There’s a new player rolling on to the banking landscape, and it doesn’t like the hidden fees that big banks have come to love. The bank’s name is BankSimple and its goal is to change the face of the industry.

But can it survive without charging onerous bank fees?

BankSimple was founded by entrepreneur Josh Reich and by Alex Payne, a key player in the creation of Twitter (he developed the social networking giant’s technology platform).

Looking to cash in on the same user experience success captured by Web sites like Mint and Obopay, BankSimple is an online bank that relies on creative technology ways to improve the customer service experience.

For example, BankSimple plans to:

  • Charge no fees on its nationwide network of ATMs.
  • Reimburse fees from out-of-network ATMs.
  • Accept bank deposits from photo images via a smart phone app (or as the bank says on its Web site: “Take a photo of the check with your smart phone and send it to us with our app. Pretty simple, right?”
  • Will offer traditionally fee-heavy services like online bill pay and cash transfers with no fees.
  • The bank will charge no overdraft fees.
  • All deposits will be FDIC insured.

The founders say they can get away with charging no fees because of the costs saved by not having physical branches. But a lot of online banks say that, and they still charge fees. A visit to the BankSimple Web site reveals a bit more from the founders on how they can turn a profit without charging bank fees:

“We make money from two sources: interchange and interest margin. Interest margin is the revenue earned from lending, less what they pay on deposits. For example, a bank may charge a customer 12% to borrow money, but pay 5% interest on a savings account. The difference, less any defaults on the loan, is revenue to the bank. Interchange is a small revenue source that card issuing banks earn whenever that card is used at a store. Typically banks earn less than 1% for each time the card is used to make a purchase. These are both great revenue streams, but banks got greedy and started charging additional fees to bolster their revenue. Our operation is low cost, so we don’t need to rely on extraneous fee revenue.”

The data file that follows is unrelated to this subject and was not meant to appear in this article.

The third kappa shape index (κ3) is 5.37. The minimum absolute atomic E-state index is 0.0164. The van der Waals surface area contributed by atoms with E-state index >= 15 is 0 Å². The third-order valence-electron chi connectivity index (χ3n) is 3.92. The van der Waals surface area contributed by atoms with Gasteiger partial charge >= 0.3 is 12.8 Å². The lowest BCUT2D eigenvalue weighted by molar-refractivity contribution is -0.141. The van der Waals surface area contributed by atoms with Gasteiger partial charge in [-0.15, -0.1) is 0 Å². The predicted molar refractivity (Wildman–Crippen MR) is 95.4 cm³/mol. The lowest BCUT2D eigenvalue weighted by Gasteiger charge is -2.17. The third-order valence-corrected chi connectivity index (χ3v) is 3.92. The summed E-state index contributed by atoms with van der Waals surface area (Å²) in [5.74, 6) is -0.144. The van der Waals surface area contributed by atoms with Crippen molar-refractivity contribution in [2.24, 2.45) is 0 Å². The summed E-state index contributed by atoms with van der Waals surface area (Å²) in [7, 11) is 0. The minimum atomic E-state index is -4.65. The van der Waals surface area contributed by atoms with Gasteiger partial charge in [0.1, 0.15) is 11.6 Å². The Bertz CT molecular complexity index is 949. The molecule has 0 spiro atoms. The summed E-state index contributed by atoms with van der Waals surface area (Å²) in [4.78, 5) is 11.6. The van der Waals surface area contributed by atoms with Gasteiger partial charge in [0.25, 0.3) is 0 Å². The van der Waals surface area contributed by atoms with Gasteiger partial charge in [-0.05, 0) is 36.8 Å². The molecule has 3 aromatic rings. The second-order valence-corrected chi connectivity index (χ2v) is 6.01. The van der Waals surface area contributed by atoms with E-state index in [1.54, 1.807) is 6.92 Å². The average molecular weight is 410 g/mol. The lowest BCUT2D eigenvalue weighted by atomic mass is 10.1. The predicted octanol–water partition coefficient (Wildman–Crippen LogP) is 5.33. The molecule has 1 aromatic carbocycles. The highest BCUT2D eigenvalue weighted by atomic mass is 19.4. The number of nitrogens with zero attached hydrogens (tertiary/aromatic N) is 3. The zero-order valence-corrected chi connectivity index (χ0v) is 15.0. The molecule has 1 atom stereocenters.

With Payne on board, consumers may expect a heavy dose of the streaming and social interaction technologies that define Web sites like Blippy and Twitter. If nothing else, Payne is putting his money where his mouth is — he freely gives out his e-mail address ( and even uses it to reach out to potential summer interns and future programmers.

BankSimple hasn’t set a launch date yet, but the founders say they will definitely launch in 2010. While its survival is by no means certain, BankSimple will likely accomplish one thing — its no fee, “don’t suck” mantra will get the attention of big banks.

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